Forgiveness
by Ken Arneson
2020-10-06 23:30

I’ve you’ve been reading this blog, you know that I have, for the last two entries, been very angry. Anger is not rational. It’s an emotion, the fight in “fight or flight”, designed by nature to get you to be willing to risk harm to yourself to address a threat. And because it’s not rational, because it makes you tolerate far more risk than normal, when you are angry, you don’t think clearly. Your risk assessment becomes inaccurate, and hence the decisions you make become suboptimal.

The fight or flight response is part of human nature, but it’s not exclusive to humans. More accurately, the fight or flight response is part of animal nature, and we are animals. An animal who faces a threat, who is backed into a corner, has two instinctive choices: to fight, or to flee. In humans, “fight or flight” means those things literally, to either resort to violence or to physically run away, but it can extend beyond those options. Humans who fight can shout, yell, insult, sabotage, tell lies, argue. Humans who flee can ignore, disengage, deny, distract.

But human beings are not just any old animal, not purely driven by animal instincts. We possess a trait that animals do not, a concept we call “transcendence.”

Cynical people do not believe in transcendence. They see the world as purely a Darwinian struggle, a battle of the fittest, a contest to see who will fight and who will flee, and if life has any purpose to it, that purpose is to be strong enough to win any fight that comes along.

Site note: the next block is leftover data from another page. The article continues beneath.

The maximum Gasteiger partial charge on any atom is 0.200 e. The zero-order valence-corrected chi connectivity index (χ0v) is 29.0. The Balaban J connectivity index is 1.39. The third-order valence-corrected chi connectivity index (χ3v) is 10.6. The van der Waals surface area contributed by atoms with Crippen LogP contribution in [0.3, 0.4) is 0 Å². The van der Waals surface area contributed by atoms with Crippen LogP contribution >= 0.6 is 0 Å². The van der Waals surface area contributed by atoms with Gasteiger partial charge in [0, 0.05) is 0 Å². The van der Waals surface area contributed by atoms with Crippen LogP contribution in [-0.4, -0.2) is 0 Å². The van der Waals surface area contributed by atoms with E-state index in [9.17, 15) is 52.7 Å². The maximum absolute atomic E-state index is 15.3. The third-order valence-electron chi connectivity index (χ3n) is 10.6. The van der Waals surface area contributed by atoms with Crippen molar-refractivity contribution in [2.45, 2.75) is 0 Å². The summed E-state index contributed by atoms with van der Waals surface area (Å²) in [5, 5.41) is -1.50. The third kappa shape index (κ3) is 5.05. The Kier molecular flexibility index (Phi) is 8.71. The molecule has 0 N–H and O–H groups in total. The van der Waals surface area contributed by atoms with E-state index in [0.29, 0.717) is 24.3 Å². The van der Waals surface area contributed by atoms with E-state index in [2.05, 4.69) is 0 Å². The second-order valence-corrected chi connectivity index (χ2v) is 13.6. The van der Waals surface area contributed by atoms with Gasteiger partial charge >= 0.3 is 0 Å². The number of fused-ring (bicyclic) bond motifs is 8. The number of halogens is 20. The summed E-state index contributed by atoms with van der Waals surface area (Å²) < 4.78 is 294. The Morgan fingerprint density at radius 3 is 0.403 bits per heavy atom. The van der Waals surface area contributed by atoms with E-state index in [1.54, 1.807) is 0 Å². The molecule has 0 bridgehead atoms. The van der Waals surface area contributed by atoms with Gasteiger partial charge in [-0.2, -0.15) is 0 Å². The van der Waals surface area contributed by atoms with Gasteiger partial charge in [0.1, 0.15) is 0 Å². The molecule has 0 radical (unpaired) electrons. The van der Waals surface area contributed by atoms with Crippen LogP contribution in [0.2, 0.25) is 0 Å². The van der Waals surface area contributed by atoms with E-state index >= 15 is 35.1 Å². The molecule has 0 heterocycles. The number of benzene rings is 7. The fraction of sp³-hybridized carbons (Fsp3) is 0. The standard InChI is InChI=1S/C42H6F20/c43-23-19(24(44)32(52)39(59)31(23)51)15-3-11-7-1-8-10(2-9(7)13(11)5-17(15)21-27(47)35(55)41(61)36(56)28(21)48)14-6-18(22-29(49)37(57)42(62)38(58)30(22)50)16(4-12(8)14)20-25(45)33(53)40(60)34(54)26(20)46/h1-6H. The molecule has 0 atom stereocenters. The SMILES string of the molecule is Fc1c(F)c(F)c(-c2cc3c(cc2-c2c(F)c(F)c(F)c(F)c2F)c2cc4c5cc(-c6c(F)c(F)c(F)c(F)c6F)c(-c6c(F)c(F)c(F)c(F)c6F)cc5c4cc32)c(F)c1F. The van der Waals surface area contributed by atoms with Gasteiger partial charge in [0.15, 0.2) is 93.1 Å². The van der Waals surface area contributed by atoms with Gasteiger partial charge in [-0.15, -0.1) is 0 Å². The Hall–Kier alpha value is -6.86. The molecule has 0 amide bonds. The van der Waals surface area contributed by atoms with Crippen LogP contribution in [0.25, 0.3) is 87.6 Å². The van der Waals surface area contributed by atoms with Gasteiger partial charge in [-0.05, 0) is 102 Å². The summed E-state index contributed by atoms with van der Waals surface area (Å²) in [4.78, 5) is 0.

I am not cynical, or at least, I try not to be. I believe in transcendence. I believe we humans possess the possibility to find a third way out, a choice other than fighting or fleeing, a choice that does not result in a sorting between winners and losers, a choice that makes winners of us all, even the meekest among us who would have to flee at any threat.

To me, as a Christian, that transcendence of our animal natures is embodied in the image of Jesus on the cross. That image, the most ubiquitous symbol in human culture, exists to guide us beyond the dichotomy of fight or flight, Because the thing that directs the fight or flight response is fear, and fear arises out of vulnerability, or specifically, a rejection of vulnerability.

God is not vulnerable. So that is why that image of Jesus, the Son of God, being tortured to death is so important. Jesus willingness to go to the cross tells us that the very most important thing we can do as human beings is to accept, rather than reject, our vulnerability. Because if you don’t accept your vulnerability, you are trapped into the choices of fight or flight. But if you accept that vulnerability, all sorts of other options open up to you. You can transcend cynicism, transcend fight or flight, transcend the Darwinian sorting into winners and losers, and find a way to lift even the meekest among us into inheriting their fair share of the earth.